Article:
A clear, cold
night in a sub-division. Snow has recently fallen, and it sits shin deep on
the houses with their low slope roofs, on the pristine, sterile lawns, and
on the S curved road- which has ogee curbs, rather than a step, as soccer
moms bend the rims on their mini-vans on those. Street lights, closely
placed when you consider they exist on both sides of the street alternately,
light the wide empty street.
It’s after midnight, and absolutely silent. You could
hear a snow flake land, if it still snowed. Every front facing window in
every house is lit with Christmas lights, as are roof lines and gutters.
Sufficient to define, but not so many as to appear too gaudy. Unlike the
A few houses have a plywood manger scene, some have a
snowman, two have roof top plywood Santas with sleigh and reindeer. One wag
has placed a pair of fur rimmed rubber boots upside down and protruding from
a decorative plywood chimney. But on or near every front porch stands that
ubiquitous, four-foot high, illuminated plastic Santa.
Look closely at that one to your left, that one, three
doors down. He glows a little brighter than the others. Someone, short a 60
watt bulb, has used, contrary to cautions, an available 100 watt bulb.
CRACK! A rifle shot rings out! No, it doesn’t echo.
Crack! Not as loud this time. Movement to the left, 3rd house
down. A blackness moves. A housecat? NO! Santa’s boot moves. It’s so quiet,
so cold the snow has frozen that the smallest sound rings out. His right leg
rises, almost horizontal now, and his body sways just a bit, then a bit
more, until he begins to fall forward. His boot falls on the porch with a
crunch, and his back snaps back with a crack, past vertical, and his other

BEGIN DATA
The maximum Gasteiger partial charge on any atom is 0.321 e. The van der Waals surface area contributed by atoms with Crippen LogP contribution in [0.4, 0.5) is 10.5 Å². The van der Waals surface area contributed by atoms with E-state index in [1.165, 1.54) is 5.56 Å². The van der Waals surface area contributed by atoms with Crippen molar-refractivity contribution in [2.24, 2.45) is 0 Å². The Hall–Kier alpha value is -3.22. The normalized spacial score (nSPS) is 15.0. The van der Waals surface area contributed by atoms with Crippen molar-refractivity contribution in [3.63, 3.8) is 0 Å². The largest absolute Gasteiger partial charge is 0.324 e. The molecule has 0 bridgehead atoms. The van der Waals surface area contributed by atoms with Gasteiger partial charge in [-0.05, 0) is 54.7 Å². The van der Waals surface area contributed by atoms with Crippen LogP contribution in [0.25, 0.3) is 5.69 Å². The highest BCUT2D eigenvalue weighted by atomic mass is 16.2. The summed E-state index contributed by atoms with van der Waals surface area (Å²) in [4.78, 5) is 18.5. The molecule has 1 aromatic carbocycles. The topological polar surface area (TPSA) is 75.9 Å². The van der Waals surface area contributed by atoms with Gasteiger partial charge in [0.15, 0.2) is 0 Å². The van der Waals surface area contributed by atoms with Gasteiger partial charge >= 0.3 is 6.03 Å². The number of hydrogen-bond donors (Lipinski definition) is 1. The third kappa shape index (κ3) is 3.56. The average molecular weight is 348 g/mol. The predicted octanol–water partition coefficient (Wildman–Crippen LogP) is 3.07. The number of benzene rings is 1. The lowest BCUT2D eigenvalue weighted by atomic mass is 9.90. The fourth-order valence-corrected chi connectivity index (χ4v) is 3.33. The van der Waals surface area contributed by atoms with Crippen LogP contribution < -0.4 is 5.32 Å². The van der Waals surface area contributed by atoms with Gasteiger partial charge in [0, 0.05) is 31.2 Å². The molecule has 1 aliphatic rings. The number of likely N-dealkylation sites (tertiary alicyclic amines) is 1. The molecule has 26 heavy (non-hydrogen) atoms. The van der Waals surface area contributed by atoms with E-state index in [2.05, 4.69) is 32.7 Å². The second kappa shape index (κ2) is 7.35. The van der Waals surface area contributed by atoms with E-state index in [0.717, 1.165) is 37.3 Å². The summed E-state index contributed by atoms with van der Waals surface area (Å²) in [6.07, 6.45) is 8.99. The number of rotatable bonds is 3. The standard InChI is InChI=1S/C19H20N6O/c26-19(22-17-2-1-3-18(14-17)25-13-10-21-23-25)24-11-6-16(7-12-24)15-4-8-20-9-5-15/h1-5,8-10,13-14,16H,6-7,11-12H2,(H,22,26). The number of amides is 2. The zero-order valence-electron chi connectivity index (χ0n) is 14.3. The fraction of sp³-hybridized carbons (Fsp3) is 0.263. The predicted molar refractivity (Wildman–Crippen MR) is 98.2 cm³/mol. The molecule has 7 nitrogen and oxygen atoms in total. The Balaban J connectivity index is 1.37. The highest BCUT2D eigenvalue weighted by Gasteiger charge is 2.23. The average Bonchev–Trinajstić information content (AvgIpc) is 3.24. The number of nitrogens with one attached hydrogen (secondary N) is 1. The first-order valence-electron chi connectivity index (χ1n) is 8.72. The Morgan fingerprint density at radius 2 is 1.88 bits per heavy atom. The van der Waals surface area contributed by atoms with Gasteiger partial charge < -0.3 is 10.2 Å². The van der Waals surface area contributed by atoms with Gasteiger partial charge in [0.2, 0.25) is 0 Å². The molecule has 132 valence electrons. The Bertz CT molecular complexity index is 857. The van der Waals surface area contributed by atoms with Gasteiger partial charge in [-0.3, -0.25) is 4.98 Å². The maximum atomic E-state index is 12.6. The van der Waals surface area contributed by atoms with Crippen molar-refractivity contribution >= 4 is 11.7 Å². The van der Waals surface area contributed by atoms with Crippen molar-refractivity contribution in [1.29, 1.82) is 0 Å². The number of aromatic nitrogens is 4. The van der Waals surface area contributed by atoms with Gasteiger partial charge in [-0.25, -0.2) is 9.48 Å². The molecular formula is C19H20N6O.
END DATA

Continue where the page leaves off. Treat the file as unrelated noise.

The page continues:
leg swings up, he leans drunkenly forward, and his fall is arrested by his
stiff straight leg, and he begins to make his way from the bottom of the
front stairs towards the sidewalk.
But there is other movement already. The next house down
has a Santa on the move too…and across the street! And as we look down the
street, other Santas are making their start towards the sidewalk. All stiff
backed and stiff-legged, they swing their legs forward, come almost to a
stop, and swing the next leg forward.
The boots are falling as one “crunch”! If you have every
stepped loudly as you and a group of friends walked, you will know how
others will fall into step…and so have the Santas. They appear, as the group
from the left and right side of the street converge, as if there will be a
collision of red, white and black bowling pins. But they swing through 90
degrees and face us, and we suddenly see they are 6 abreast, and 6 deep, no
7, wait… 8, as more fill in behind.
There is a tearing of plastic that ripples across the
phalanx, and right arms suddenly break free and swing up and forward as
right legs fall behind. And then left arms follow. Left, right, left,
right…and this group swings past. But behind is another section. Longer.
The Santas have lost the glow of an internal 60 watt
bulb. But they are lit from the street lamps, and something else.
Somewhere in the distance, a clear, high, youthful male
voice begins, almost pipe like, “Hold high the flag! Close hard the ranks
serried! Santas march, with just and even stride!” And wax like, the plastic
faces of the marching Santas, melt, showing not kindly old faces, but the
pock marked, bearded, bruised and battered faces of old street fighters and
agitators. And as one they join in at the refrain, not with the voice of the
youth, but of age and anger.
A deep breath, and the second verse begins, “Gangway!
Gangway, now for the red battalions!…”. And with it, a great flash of red
and white as a large banner is pushed aloft on staffs. It hangs across an
entire line of men. A field of blood red that matches the Santa suits, has
upon it, illuminated by the street lamps, a circle of white, containing
crossed candy canes (“Hammerskins” style? - ed.)
This group strides past, bellowing, a break of a few
yards, and another is upon us. It too has a similar banner aloft, but with
“Amerika” picked out in gold. In the last, how long? Minutes? Quarter hour?
The sky has become ever so lightly clouded. High, thin cloud. But low enough
for the street lamps to reflect some of their light. A distant rumbling,
deeper than the thump of the black knee-high boot on the road. A deep
clattering and rumbling sound, like a thousand hooves on frozen ground (or
aero engines? –ed), and the first “close V” squadrons of long
distance sleigh-bombers thunders overhead, their shapes momentarily lighted
as they intersect the beams of the sky pointed street lamps.
The cat at #47 shits itself in fear and flees.
Kiddies: Next time you’re at the mall, ask Santa for a Panzerfaust
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the original mp3,
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